Naturally, his grandfather was disappointed in his grandson and disowned him from the family fortune. Instead, the Reverend used his contacts to set his grandson established with apprenticeship with the Master Apothecary, Daniel White. From then on, he severed all ties with the renegade Culpeper.
For five years, Culpeper served as an apprentice. Much of this time was dedicated to cataloguing various medicinal herbs. However, he never lost his fascination with astrology and later admired the works of astrologer William Lilly. A chance meeting with Lilly develop his fascination with the astrologer’s work, and later provided inspiration for the struggling apprentice.
Culpeper married 15-year old Alice Field in 1639, who had just very recently come into a considerable inheritance from her wealthy merchant father. Because of this, Culpeper was able to abandon his duties as an indentured apprentice and purchased a home for himself and his wife. He later set up shop in the poorer areas of London.
He also set himself up as astrologer, botanist, and physician. This did not set well with the Society of Apothecaries, as they believed that only those who were fully qualified would be worthy to practice the craft. In their eyes, this was complete and utter defiance.
A Man of the Masses
Soon, Culpeper had a reputation for being a healer for the poor. He sympathized with them in their plight, because he too had experienced their struggles. He was very active, seeing around 40 patients a day. He charged very little or nothing at all for his services.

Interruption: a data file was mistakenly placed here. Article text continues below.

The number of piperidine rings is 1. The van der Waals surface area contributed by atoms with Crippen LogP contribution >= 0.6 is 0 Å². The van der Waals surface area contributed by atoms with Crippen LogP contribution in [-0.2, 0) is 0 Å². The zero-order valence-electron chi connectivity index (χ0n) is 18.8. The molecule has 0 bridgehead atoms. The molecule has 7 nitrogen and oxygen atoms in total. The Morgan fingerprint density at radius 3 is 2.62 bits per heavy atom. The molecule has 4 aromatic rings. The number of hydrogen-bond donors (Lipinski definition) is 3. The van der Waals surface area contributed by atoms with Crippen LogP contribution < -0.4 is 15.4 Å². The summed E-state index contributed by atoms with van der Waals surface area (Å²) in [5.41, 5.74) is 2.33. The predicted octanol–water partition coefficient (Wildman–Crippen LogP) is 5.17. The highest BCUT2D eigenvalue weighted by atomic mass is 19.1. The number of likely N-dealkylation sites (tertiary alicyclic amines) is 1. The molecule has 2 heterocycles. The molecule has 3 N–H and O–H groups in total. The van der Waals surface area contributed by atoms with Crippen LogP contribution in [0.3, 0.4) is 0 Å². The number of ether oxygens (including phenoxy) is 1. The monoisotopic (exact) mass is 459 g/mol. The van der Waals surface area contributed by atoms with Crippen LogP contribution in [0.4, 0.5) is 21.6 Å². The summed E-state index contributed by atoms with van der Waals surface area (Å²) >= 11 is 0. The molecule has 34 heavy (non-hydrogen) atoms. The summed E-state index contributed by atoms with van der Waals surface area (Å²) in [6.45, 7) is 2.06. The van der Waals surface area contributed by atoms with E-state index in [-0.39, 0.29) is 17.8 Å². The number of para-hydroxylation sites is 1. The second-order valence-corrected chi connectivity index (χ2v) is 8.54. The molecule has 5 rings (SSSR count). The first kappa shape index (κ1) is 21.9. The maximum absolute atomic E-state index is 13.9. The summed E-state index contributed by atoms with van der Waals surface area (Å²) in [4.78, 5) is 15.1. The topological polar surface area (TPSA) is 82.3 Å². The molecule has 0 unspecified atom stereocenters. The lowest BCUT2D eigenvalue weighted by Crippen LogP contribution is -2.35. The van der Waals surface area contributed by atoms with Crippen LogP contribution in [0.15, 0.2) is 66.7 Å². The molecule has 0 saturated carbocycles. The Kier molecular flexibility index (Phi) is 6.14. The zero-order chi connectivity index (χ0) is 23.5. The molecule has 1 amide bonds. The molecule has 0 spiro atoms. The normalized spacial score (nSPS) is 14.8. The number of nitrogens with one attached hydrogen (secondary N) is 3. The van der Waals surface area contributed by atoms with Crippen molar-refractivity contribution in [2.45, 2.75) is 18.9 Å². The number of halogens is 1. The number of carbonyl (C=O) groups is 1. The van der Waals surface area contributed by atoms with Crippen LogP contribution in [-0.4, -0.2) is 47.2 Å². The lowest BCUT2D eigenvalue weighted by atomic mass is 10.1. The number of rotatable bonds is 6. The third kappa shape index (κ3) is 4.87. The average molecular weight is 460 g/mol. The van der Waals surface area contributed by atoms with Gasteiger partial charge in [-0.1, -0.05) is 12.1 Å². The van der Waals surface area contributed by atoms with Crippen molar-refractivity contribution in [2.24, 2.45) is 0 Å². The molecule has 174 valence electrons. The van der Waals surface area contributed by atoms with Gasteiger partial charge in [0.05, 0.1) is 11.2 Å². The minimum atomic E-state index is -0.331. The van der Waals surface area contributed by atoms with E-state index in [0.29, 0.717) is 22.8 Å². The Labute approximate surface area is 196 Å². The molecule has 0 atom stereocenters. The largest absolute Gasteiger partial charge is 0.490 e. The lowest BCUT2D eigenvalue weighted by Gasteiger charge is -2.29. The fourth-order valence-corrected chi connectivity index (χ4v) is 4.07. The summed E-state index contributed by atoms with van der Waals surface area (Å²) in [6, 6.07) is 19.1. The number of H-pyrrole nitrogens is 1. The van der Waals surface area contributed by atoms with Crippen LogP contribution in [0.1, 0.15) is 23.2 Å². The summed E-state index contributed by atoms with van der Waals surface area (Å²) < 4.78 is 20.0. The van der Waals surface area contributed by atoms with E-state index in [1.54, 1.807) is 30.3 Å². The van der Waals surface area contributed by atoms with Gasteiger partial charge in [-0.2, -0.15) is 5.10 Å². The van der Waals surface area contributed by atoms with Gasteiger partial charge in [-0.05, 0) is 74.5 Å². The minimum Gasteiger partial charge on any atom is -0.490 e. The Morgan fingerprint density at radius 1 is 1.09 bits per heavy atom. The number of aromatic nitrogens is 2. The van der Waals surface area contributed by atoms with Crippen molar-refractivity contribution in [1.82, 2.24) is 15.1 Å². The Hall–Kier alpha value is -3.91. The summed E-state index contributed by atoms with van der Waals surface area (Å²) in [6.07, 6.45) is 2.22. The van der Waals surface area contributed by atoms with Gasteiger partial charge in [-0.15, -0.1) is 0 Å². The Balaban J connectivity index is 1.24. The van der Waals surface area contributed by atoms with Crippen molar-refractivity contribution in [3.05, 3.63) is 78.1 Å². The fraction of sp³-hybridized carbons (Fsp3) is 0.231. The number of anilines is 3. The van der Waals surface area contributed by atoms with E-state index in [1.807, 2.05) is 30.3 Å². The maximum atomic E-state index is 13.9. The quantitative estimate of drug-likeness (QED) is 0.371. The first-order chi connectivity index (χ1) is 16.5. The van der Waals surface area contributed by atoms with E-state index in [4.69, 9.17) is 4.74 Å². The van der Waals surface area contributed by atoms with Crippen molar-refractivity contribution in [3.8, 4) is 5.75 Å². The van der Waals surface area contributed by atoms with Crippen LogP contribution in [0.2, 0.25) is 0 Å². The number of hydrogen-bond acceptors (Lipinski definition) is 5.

His grandfather passed away in May 1640. As a final slap to his face, he was left only 40 shillings in the old Reverend’s will. This came to no surprise to him, as Culpeper only viewed his grandfather as a looming authoritarian figure who treated him more like a burden than family.
Servitude during the War
In 1642, English Civil war was upon them. Culpeper responded to the call-to-arms, and wanted to fight in the front lines for the Puritans. However, he was appointed field surgeon because of his medical knowledge. He took only medicinal herbs with him. Soon, he was commissioned to captain his own infantry.
One day, during battle he was struck down by a musket shot. Though the Puritans were victorious that day, Culpeper’s days in the battlefield were over.
Affordable Treatment for All
Working amongst the poor in London sparked Culpeper’s belief that medical treatment should not be limited to just the privileged class. This sparked controversy amongst his fellow physicians who regarded him as a traitor who used unorthodox methods in treating his patients.
Culpeper translated Pharmacopia Londonesisfrom Latin into English. This was frowned upon by the Royal College of Physicians. Culpeper had the tome published under the name A Physical Directory in 1649. It was his desire to make herbal medicine available to those who needed it the most.
The rebel physician later wrote and published many books, which to this day continue to be of use to the medical field. In 1651 he published A Directory for Midwives which complained about the lack of education available to midwives. His most famous work was The English Physician published in 1653, now known as Culpeper’s Herbal. The book included an English translation of Latin descriptions by the College of Physicians of various plants and their medical uses.
His health deteriorated due to the wound he received on the battlefield. After a long battle with tuberculosis, Nicholas Culpeper expired on January 10, 1654 aged just 38 years. He left behind his widow, Alice. Though he fathered 7 children with her, only one child named Mary would outlive her father.